- Indian tycoon Gautam Adani is close to becoming Asia’s richest man on the Bloomberg Billionaire Index.
- As shares in his companies rose on Wednesday, Indian news media began placing him in first place.
- Adani, who dropped out of university, worked as a diamond sorter and survived a kidnapping and a terrorist attack.
It has been a good year for Gautam Adani.
The port magnate, who comes from India, saw his fortune increase by $ 55.3 billion in 2021, according to the Bloomberg Billionaires Index, which knocks Zhong Shanshan, China’s richest man, into third place when it comes to measuring Asia’s richest billionaires.
Adani, 59, now has a net worth of $ 89.1 billion according to the index. That makes him $ 800 million shy of energy magnate Mukesh Ambani, the richest person in Asia and India.
On Wednesday, Adani moved closer to claiming first place as shares in Adani Enterprise and Adani Ports rose 2.76% and 4.59%, while Ambani’s companies, Reliance Industries and Reliance Industries Infrastructure, fell by 1.48% and 1.57 % in the share price, the Indian business APB News reported.
Several local media are now praising Adani as Asia’s richest man, even though he still sits in second place on Bloomberg’s index from Thursday.
Adani has business interests in energy, defense and real estate and owns India’s largest commercial port, one of the world’s largest coal mines and a 74% stake in Mumbai International Airport. And he has come a long way from his days as a college dropout and time as a gem sort.
Diamonds, exports and loans
Born in 1962 as one of eight children in Ahmedabad, Adani was the son of a textile trader but refused to take on his father’s business, Silicon India reported.
Instead, he enrolled at Gujarat University in Ahmedabad to study trade, but dropped out after his sophomore year and chose to work as a diamond sorter in Mumbai in the early 1980s, according to Business Today magazine.
Adani then went on to diamond trade and eventually started his own company, Adani Enterprises, to import and export commodities in 1988, The Financial Times reported in an interview with him.
He would use profits from his business to cover heavy loans so he could go into other industries, FT reported.
Adani received permission from the Gujarat government in 1995 to start a port in the city of Mundra, according to The Times of India. It eventually developed into India’s largest private port.
Adani, an ally of Indian Prime Minister Narendra Modi, since the latter was prime minister of Gujarat in 2003, has been criticized for increasing his prominence and wealth because he supported the national leader. In his interview with FT, he denied that his business success came from his political ties.
A terrorist attack and a ransom of $ 2 million
In 1998, Adani accused several men of kidnapping him and a companion, Shantilal Patel, according to The Indian Express. He claimed he and Patel were traveling in a car on New Year’s Day when a scooter blocked their way, allowing a group of men to abduct the couple into a van with weapons.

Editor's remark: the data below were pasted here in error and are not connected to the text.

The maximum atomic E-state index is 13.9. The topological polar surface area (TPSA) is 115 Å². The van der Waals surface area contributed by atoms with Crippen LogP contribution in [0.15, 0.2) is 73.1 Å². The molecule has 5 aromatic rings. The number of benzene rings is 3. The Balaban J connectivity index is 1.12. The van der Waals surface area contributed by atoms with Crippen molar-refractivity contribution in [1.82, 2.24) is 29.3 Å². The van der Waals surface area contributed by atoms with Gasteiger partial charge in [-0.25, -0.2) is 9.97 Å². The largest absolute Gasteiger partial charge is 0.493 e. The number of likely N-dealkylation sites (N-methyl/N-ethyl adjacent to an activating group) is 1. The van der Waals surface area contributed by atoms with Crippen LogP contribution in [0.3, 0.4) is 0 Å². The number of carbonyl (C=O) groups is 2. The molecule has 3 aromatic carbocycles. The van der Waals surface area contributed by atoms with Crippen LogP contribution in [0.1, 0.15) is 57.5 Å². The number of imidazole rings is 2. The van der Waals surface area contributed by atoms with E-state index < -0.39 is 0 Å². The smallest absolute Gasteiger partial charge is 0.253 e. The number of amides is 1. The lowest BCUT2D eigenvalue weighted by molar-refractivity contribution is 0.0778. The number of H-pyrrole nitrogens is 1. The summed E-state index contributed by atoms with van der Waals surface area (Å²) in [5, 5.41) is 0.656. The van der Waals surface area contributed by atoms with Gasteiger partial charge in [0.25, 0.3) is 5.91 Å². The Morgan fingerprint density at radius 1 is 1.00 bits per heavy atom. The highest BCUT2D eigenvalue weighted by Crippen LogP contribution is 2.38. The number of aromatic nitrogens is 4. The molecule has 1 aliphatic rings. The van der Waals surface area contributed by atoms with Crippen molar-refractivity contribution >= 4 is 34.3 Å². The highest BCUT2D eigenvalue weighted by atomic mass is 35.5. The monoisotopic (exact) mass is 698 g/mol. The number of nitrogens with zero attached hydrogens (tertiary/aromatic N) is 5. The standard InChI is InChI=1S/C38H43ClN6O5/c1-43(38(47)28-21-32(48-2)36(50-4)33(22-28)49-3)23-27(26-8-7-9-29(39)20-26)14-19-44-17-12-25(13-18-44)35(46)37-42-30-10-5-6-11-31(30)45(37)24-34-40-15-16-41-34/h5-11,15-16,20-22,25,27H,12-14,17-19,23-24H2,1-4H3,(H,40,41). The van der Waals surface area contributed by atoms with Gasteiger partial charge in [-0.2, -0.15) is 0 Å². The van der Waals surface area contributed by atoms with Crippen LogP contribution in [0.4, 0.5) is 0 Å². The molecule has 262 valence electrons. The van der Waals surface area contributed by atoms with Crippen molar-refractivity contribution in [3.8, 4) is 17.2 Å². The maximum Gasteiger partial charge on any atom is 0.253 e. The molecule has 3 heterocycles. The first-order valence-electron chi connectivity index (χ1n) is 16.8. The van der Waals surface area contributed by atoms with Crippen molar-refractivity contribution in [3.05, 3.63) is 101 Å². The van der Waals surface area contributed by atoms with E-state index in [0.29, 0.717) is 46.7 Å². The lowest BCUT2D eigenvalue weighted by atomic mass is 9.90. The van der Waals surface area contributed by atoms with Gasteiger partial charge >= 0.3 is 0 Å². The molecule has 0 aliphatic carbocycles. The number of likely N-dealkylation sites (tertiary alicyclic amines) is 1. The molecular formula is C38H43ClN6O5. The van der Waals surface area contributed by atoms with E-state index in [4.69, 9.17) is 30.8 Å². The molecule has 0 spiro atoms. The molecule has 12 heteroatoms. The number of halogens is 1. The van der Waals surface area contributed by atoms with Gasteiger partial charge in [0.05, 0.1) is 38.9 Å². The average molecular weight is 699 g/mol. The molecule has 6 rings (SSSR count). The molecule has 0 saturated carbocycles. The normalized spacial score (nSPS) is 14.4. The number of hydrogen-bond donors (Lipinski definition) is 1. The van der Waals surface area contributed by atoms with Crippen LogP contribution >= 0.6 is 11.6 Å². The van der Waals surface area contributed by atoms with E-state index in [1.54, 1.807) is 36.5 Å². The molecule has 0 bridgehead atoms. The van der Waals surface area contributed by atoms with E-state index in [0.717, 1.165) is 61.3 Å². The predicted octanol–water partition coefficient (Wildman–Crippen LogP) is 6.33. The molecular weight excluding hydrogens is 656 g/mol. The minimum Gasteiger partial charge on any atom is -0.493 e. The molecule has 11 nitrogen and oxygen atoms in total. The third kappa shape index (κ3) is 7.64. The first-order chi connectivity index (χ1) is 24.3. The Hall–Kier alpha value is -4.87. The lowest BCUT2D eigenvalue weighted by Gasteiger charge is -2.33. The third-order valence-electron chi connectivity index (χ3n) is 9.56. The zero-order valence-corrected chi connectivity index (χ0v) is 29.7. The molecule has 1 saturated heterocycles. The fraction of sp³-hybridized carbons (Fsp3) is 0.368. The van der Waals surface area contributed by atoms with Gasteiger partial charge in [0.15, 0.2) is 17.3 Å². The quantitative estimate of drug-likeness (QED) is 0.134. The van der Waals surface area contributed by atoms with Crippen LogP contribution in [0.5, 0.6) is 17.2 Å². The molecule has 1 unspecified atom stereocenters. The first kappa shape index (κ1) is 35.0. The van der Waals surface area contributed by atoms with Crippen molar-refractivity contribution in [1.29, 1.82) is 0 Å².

A report filed against the men said they demanded a ransom of $ 2 million from Adani’s family, and he and Patel were released after the money was sent over, according to The Indian Express. But two of the gangs brought to justice were acquitted of the case in 2018, while six others were acquitted of the charges in 2015 because the prosecution could not tie them to the kidnapping, Times Now India reported.
Adani does not like to talk about the incident, according to FT, who tells the broadcast: “Two or three very unfortunate incidents happened in my life, this is one of them.”
His second danger came a decade later, during the terrorist attack in Mumbai in 2008, a violent 60-hour siege of the city by ten heavily armed Pakistani militants that left 166 people dead.
Adani was eating at the Taj Mahal luxury hotel when the siege took place, saying he could see the militants entering the building from his desk, India Today reported.
He hid in a basement with the help of hotel staff and later moved to a chamber hall on a top floor as the attack continued overnight. When commandos stormed the hotel the following day and Adani was escorted to safety, he told India Today that he “saw death at a distance of only 15 feet.”
Over 100 people hid with him, he said at the time. “Some had hidden under the couch while others had taken a similar evasive stance. As I sat on a couch, I told them they should have faith in God.”
In 2018, he wrote a reflection on the attack published on The Indian Express and wrote that the anniversary of the attack was a “day of personal reflection and prayer” for him every year.
“One of the lives they saved that night was mine. I still remember some of the faces – people I will never know, people I will never be able to pay back,” he wrote. “I am often struck by the thought that this was God’s way of keeping me grateful and indebted.”
Insider has contacted Adani Group for a comment.